After futile efforts to run a successful pension scheme in Nigeria under the Defined Benefits Scheme (DBS), government in 2004 took the bull by the horns to effect a change in the hitherto bastardized pension system where workers who have spent their hay days serving the nation end up in frustration, some giving up the ghost in the process of endlessly waiting to get what rightly belonged to them at retirement. In many cases, even where budgetary provisions were made, inadequate and untimely release of funds resulted in delays and accumulation of arrears of payment of pension rights. It was obvious therefore that the Defined Benefits Scheme could not be sustained. In the private sector on the other hand, many employees were not covered by the pension schemes put in place by their employers and many of these schemes were not funded. Besides, where the schemes were funded, the management of the pension funds was full of malpractices between the fund managers and the Trustees of the pension funds.
But thanks to the emergence of the Contributory Pension Scheme (CPS) powered by the Pension Reform Act 2004 facilitated by the regime of President Olusegun Obasanjo which to a very large extent has brought sanity into the hitherto corruption ridden industry.
Today, a worker either in the public or private sector who is happy being part of the process that will determine how well he/she will live after retirement from active service, readily monitors the growth of his/her pension contributions through his/her chosen Pension Fund Administrator (PFA).
It is gladdening to know that in just nine years or there-about, the Contributory Pension Scheme (CPS) has garnered over three trillion naira (N3trillion) as contributions from few workers in the public and private sectors whose organizations have embraced the scheme.
The huge success story notwithstanding, the body whose duty is to regulate activities of the various players in the pension industry known as the National Pension Commission (PENCOM) says it has committed itself to seeking better ways to take the industry to a greater height. To achieve its goal, the PENCOM has sent its prayers to the representatives of the people of Nigeria at the National Assembly to help repeal the Pension Reform Act 2004 and enact the Pension Reform Act 2013 to make provision for the Contributory Pension Scheme and for connected matters. The passage of the Bill which is right before the National Assembly according to the Commission will help it address the challenges that it is being confronted with in the process of implementing the PRA 2004.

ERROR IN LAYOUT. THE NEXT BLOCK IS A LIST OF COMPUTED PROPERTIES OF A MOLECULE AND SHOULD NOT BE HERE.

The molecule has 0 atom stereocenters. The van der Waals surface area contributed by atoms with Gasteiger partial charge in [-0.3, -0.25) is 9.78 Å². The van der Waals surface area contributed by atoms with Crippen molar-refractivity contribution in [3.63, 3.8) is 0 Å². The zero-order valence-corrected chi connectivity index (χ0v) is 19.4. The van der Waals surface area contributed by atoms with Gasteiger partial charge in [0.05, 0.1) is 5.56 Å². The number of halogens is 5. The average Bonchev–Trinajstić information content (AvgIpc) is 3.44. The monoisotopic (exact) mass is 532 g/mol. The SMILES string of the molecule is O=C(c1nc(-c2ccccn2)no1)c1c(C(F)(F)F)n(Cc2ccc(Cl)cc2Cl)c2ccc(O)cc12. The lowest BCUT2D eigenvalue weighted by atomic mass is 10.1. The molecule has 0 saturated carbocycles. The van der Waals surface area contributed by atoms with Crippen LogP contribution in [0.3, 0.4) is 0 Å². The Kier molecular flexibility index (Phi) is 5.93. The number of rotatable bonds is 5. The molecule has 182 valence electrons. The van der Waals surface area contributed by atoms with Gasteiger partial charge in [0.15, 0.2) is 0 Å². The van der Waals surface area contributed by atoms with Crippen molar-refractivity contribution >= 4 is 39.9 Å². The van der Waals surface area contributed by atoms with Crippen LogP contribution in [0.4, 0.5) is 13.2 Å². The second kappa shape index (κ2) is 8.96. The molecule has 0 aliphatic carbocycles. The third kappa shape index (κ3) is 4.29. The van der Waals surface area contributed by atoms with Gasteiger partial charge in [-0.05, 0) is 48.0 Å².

The principal thrusts of the Pension Reform Act (PRA) 2013 Bill, according to the Commission are to enhance the powers of the Commission in its regulatory and enforcement activities, enhance the protection of pension fund assets, unlock the opportunities for the deployment of pension assets for national development, review the sanctions regime to reflect current realities, provide for the participation of the Informal Sector and also provide the framework for the adoption of the Contributory Pension Scheme (CPS) by States and Local Governments.
Furthermore, the PRA 2013 Bill seeks to enhance the regulatory authority and efficiency of the Commission to provide greater oversight on, and reposition the Pension Transition Arrangement Departments (PTADs) for greater efficiency and accountability in the administration and payment of pensions under the Defined Benefits Scheme. This move by PENCOM is consistent with the desire of the National Assembly to tackle gross impunity and wide-spread corruption in the various Pension Departments in the country. For instance, the PRA 2013 Bill if made into law will allow for a wider decree of transparency in the pension industry as the regulatory commission will be able to exercise more powers to discharge its regulatory functions.